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So, I took a bunch of reference photos and what I think I’ll try to do is a drawing or painting that exaggerates certain elements of the composition to try to better reflect the feeling of being up there…

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Here’s a view of the climb from below, from the approach trail.

Dad has been very helpful, sending me examples of work by people like Sonja Delaunay and Andre Derain, who both used exaggerated colour and perspective to get their point across.

 

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Baker’s Hotel by Andre Derain, 1904

 

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Three Women Dressed Simultaneously by Sonia Delaunay

And then I found this one, also by Sonia…

 

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Color Rhythm by Sonia Delaunay, 1967

Which was a bit odd, because I’d been playing with colour blocks in my notebook just moments before I found her work after following a link sent by Dad…

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My blocks are a lot less solid than hers (pastels on textured paper rather than oil paints in Delaunay’s…). And my palette is totally different, of course… but on that front I was inspired by Josef Albers, about whom you will hear more in the days to come as Dad and I have had several Albers conversations and, weirdly enough, he is also featured in a current issue of an art magazine (which I stumbled across online and have now lost again… I’ll retrace my steps and try to post a link when I get back to Albers properly…)

It has been another busy day and I need to go find some grub, have a shower, and take another look at the scenes we’ll be rehearsing tomorrow for the Canmore Summer Theatre Festival’s production of Romeo and Juliet. My creative cup runneth over!!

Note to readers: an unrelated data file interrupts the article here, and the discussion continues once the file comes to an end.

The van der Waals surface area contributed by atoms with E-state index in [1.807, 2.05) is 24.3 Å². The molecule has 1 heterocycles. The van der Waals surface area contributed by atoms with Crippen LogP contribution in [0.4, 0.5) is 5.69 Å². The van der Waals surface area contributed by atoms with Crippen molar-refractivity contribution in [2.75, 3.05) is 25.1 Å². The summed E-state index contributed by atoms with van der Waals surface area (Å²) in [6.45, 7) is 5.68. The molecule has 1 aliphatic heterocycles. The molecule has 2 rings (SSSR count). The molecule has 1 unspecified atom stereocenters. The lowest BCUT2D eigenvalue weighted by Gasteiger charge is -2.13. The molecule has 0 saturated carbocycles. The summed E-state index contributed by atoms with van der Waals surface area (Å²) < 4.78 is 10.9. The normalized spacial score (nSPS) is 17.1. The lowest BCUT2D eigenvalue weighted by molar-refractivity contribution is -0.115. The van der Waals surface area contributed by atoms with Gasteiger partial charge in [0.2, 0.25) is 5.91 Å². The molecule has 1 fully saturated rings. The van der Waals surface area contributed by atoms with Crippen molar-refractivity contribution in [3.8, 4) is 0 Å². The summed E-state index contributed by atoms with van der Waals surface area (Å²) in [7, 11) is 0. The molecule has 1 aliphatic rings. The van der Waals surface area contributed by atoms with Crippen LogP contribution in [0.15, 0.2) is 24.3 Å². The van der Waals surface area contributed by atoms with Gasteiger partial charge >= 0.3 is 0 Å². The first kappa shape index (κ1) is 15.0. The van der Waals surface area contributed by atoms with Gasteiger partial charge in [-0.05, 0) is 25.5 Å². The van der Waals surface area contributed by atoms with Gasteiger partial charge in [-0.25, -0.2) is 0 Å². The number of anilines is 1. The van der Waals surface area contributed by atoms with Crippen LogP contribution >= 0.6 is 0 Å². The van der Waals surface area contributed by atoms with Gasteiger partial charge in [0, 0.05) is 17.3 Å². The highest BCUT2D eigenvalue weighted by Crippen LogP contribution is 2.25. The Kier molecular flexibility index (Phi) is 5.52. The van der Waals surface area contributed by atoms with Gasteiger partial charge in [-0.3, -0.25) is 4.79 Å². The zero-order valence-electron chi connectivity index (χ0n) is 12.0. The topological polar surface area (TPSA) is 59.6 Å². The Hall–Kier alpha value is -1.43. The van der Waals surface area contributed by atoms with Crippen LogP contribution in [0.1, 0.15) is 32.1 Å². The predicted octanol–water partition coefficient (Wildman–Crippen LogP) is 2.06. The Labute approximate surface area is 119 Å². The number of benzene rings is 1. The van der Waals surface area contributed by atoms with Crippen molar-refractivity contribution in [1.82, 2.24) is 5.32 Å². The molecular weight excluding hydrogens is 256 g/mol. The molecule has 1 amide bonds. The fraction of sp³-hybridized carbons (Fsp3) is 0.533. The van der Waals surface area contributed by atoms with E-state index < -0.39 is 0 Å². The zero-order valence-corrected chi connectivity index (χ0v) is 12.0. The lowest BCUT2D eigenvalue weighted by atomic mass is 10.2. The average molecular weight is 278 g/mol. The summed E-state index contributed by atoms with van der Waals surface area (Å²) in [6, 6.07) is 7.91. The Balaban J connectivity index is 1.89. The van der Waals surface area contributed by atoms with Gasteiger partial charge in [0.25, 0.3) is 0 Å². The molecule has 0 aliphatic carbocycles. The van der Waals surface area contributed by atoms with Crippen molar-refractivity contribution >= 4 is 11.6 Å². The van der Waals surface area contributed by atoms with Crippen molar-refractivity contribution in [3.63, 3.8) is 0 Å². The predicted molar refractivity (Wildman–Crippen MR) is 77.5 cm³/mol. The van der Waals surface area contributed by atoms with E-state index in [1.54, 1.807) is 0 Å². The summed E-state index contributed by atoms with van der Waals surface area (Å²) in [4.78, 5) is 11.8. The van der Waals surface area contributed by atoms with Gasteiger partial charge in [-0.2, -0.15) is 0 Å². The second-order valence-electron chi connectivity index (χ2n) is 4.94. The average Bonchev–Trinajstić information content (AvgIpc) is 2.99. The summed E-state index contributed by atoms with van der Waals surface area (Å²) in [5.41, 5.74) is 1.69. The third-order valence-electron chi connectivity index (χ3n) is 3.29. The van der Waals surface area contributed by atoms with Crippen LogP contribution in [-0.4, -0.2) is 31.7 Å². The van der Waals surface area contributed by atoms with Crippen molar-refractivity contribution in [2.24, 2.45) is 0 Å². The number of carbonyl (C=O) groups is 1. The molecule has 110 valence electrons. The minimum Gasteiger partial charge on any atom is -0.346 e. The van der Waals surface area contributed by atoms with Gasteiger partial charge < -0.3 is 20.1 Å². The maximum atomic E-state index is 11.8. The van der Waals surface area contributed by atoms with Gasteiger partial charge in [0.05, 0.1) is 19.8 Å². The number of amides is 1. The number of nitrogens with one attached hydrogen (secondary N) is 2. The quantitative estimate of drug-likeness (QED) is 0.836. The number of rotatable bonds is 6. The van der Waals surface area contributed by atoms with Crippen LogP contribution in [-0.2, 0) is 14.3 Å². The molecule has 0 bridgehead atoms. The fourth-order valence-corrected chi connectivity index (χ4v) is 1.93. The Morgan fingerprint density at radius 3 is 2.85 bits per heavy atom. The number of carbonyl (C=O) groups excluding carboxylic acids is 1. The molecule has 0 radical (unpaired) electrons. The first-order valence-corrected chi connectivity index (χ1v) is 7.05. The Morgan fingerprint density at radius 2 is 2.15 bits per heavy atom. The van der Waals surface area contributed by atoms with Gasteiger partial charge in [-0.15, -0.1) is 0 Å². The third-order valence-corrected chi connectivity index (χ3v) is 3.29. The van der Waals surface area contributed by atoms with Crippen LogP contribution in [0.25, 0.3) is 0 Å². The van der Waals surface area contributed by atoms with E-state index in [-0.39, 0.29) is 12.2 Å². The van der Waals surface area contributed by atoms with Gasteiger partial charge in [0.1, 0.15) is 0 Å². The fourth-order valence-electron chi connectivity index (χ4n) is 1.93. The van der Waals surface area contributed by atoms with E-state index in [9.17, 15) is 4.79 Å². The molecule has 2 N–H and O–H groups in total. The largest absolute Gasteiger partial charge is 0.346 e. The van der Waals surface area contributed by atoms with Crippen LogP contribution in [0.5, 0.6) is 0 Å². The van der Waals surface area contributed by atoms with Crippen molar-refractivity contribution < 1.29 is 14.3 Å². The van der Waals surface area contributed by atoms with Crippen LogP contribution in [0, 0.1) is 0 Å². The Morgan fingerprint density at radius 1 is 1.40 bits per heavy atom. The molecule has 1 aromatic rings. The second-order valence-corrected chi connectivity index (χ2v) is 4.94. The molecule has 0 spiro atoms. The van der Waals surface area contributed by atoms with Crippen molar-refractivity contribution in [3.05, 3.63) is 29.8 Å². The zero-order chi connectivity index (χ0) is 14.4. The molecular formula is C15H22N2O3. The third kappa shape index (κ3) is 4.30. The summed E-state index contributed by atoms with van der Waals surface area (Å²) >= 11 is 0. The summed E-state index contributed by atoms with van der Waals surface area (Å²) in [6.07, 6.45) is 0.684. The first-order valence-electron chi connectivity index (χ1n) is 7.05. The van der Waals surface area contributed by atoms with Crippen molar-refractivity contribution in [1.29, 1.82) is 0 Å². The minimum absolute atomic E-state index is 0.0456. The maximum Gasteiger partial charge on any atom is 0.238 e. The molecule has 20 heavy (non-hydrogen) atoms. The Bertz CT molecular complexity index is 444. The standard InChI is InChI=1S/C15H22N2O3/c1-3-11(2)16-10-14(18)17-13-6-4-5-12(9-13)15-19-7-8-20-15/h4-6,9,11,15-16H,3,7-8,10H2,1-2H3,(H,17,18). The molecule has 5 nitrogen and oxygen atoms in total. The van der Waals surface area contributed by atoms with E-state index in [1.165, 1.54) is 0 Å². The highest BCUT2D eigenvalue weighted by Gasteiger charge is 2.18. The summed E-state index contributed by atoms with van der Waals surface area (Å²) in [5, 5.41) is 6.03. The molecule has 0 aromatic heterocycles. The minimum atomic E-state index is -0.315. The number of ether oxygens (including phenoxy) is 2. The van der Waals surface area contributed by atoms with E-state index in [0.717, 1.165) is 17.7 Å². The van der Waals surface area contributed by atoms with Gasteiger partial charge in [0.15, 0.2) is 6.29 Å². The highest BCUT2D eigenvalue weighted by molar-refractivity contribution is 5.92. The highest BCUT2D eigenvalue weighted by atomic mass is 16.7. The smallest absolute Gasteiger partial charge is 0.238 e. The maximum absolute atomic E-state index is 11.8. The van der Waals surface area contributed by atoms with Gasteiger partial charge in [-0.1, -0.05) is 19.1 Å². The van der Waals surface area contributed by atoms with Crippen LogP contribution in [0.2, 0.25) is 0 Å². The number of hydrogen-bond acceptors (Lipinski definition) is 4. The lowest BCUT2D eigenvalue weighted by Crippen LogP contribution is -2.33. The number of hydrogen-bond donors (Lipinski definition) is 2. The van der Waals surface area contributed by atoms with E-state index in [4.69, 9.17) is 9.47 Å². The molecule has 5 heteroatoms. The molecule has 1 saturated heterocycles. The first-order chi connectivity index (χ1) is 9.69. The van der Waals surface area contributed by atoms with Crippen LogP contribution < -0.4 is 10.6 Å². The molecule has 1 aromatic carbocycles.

All I Had Was Five Minutes and a Green Pen (23/365)

After yesterday’s outpouring about being paranoid about sketching in public (and how I would try to do it more often/ever) I found myself riding my bike home along the creek.

 

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I stopped several times and snapped photos with my phone…

I was about to hop back on my bike and continue home when I remembered how I had this grand plan to a) draw something every day and b) sketch out there in the real world, no matter how intimidating that thought might be.

All kinds of excuses came to mind – I was in a rush to get home, I didn’t have a sketchbook with me, I had no pencil… But then I thought, EXCUSES! and rummaged through what I did have in my bag.

Turns out, it is possible to turn one’s daytimer on its side and use a green pen to do a scribbly sketch.

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There you go. My very first ever en plein air attempt at sketching!

And below, one by the Russian landscape painter, Ivan Shiskin.

 

 

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Sketch for the painting, “Rye” by Ivan Shishkin, 1878

For the moment, that’s all – I have to rush off and get ready for something else I’ve never really done before – my singing lesson! Seems like I’m having some kind of midlife creative crisis over here!